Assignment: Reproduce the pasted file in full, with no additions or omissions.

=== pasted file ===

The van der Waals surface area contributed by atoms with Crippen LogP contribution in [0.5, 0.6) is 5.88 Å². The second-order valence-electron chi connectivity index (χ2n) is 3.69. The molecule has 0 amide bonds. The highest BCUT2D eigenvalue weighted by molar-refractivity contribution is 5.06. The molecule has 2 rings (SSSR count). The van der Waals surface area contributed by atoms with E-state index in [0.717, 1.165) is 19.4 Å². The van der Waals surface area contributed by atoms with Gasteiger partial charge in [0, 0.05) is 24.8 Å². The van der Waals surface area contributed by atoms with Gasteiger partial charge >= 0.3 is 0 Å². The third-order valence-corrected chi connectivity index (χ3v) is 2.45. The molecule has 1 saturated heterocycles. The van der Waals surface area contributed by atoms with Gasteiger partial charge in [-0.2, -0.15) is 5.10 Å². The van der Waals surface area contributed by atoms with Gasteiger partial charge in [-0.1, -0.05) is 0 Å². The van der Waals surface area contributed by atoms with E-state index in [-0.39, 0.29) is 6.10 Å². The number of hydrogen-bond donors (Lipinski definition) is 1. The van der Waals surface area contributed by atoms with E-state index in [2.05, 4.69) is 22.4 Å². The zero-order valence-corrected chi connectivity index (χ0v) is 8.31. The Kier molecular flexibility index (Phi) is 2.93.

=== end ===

The van der Waals surface area contributed by atoms with Crippen LogP contribution in [0.5, 0.6) is 5.88 Å². The second-order valence-electron chi connectivity index (χ2n) is 3.69. The molecule has 0 amide bonds. The highest BCUT2D eigenvalue weighted by molar-refractivity contribution is 5.06. The molecule has 2 rings (SSSR count). The van der Waals surface area contributed by atoms with E-state index in [0.717, 1.165) is 19.4 Å². The van der Waals surface area contributed by atoms with Gasteiger partial charge in [0, 0.05) is 24.8 Å². The van der Waals surface area contributed by atoms with Gasteiger partial charge >= 0.3 is 0 Å². The third-order valence-corrected chi connectivity index (χ3v) is 2.45. The molecule has 1 saturated heterocycles. The van der Waals surface area contributed by atoms with Gasteiger partial charge in [-0.2, -0.15) is 5.10 Å². The van der Waals surface area contributed by atoms with Gasteiger partial charge in [-0.1, -0.05) is 0 Å². The van der Waals surface area contributed by atoms with E-state index in [-0.39, 0.29) is 6.10 Å². The number of hydrogen-bond donors (Lipinski definition) is 1. The van der Waals surface area contributed by atoms with E-state index in [2.05, 4.69) is 22.4 Å². The zero-order valence-corrected chi connectivity index (χ0v) is 8.31. The Kier molecular flexibility index (Phi) is 2.93.